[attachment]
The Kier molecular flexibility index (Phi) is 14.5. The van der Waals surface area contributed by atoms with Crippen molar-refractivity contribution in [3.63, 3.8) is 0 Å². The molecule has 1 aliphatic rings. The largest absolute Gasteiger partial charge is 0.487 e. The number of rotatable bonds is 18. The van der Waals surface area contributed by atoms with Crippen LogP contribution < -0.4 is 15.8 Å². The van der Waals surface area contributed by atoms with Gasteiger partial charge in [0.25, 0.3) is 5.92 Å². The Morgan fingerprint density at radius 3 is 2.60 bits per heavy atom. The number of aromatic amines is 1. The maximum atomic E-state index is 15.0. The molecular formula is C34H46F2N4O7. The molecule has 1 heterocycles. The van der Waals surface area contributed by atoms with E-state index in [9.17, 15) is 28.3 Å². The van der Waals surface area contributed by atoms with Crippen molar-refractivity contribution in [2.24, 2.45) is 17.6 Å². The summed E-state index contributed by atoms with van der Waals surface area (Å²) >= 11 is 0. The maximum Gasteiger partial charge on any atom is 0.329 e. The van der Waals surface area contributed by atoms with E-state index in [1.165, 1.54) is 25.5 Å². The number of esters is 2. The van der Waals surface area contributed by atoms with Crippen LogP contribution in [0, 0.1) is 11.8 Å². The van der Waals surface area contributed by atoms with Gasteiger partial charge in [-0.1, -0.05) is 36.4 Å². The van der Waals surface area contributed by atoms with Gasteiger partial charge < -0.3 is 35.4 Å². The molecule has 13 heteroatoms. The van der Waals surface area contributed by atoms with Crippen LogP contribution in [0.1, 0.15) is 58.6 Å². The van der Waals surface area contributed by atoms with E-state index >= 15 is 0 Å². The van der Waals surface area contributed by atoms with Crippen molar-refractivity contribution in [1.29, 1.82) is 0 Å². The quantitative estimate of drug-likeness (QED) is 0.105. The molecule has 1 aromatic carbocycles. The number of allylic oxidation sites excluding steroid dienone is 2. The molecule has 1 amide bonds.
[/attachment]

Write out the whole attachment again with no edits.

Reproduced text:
The Kier molecular flexibility index (Phi) is 14.5. The van der Waals surface area contributed by atoms with Crippen molar-refractivity contribution in [3.63, 3.8) is 0 Å². The molecule has 1 aliphatic rings. The largest absolute Gasteiger partial charge is 0.487 e. The number of rotatable bonds is 18. The van der Waals surface area contributed by atoms with Crippen LogP contribution < -0.4 is 15.8 Å². The van der Waals surface area contributed by atoms with Gasteiger partial charge in [0.25, 0.3) is 5.92 Å². The Morgan fingerprint density at radius 3 is 2.60 bits per heavy atom. The number of aromatic amines is 1. The maximum atomic E-state index is 15.0. The molecular formula is C34H46F2N4O7. The molecule has 1 heterocycles. The van der Waals surface area contributed by atoms with E-state index in [9.17, 15) is 28.3 Å². The van der Waals surface area contributed by atoms with Crippen molar-refractivity contribution in [2.24, 2.45) is 17.6 Å². The summed E-state index contributed by atoms with van der Waals surface area (Å²) >= 11 is 0. The maximum Gasteiger partial charge on any atom is 0.329 e. The van der Waals surface area contributed by atoms with E-state index in [1.165, 1.54) is 25.5 Å². The number of esters is 2. The van der Waals surface area contributed by atoms with Crippen LogP contribution in [0, 0.1) is 11.8 Å². The van der Waals surface area contributed by atoms with Gasteiger partial charge in [-0.1, -0.05) is 36.4 Å². The van der Waals surface area contributed by atoms with Gasteiger partial charge < -0.3 is 35.4 Å². The molecule has 13 heteroatoms. The van der Waals surface area contributed by atoms with Crippen LogP contribution in [0.1, 0.15) is 58.6 Å². The van der Waals surface area contributed by atoms with E-state index >= 15 is 0 Å². The van der Waals surface area contributed by atoms with Crippen molar-refractivity contribution in [1.29, 1.82) is 0 Å². The quantitative estimate of drug-likeness (QED) is 0.105. The molecule has 1 aromatic carbocycles. The number of allylic oxidation sites excluding steroid dienone is 2. The molecule has 1 amide bonds.